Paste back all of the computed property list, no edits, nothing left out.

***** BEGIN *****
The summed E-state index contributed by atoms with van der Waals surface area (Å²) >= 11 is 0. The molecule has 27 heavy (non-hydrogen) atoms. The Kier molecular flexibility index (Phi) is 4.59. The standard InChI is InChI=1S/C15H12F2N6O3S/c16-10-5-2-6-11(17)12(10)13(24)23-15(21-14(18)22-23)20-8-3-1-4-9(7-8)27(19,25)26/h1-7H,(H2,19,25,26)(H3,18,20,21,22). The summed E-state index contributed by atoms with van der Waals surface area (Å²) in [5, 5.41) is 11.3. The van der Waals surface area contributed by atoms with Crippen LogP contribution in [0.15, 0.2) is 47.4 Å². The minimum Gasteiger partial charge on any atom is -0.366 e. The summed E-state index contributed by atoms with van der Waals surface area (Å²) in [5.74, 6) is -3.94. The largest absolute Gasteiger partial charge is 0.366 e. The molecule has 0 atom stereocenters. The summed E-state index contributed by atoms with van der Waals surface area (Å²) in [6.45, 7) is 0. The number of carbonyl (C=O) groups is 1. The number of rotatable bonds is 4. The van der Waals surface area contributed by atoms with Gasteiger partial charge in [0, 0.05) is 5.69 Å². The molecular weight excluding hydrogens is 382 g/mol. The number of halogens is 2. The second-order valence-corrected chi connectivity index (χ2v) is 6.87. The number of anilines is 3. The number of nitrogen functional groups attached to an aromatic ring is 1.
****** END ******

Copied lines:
The summed E-state index contributed by atoms with van der Waals surface area (Å²) >= 11 is 0. The molecule has 27 heavy (non-hydrogen) atoms. The Kier molecular flexibility index (Phi) is 4.59. The standard InChI is InChI=1S/C15H12F2N6O3S/c16-10-5-2-6-11(17)12(10)13(24)23-15(21-14(18)22-23)20-8-3-1-4-9(7-8)27(19,25)26/h1-7H,(H2,19,25,26)(H3,18,20,21,22). The summed E-state index contributed by atoms with van der Waals surface area (Å²) in [5, 5.41) is 11.3. The van der Waals surface area contributed by atoms with Crippen LogP contribution in [0.15, 0.2) is 47.4 Å². The minimum Gasteiger partial charge on any atom is -0.366 e. The summed E-state index contributed by atoms with van der Waals surface area (Å²) in [5.74, 6) is -3.94. The largest absolute Gasteiger partial charge is 0.366 e. The molecule has 0 atom stereocenters. The summed E-state index contributed by atoms with van der Waals surface area (Å²) in [6.45, 7) is 0. The number of carbonyl (C=O) groups is 1. The number of rotatable bonds is 4. The van der Waals surface area contributed by atoms with Gasteiger partial charge in [0, 0.05) is 5.69 Å². The molecular weight excluding hydrogens is 382 g/mol. The number of halogens is 2. The second-order valence-corrected chi connectivity index (χ2v) is 6.87. The number of anilines is 3. The number of nitrogen functional groups attached to an aromatic ring is 1.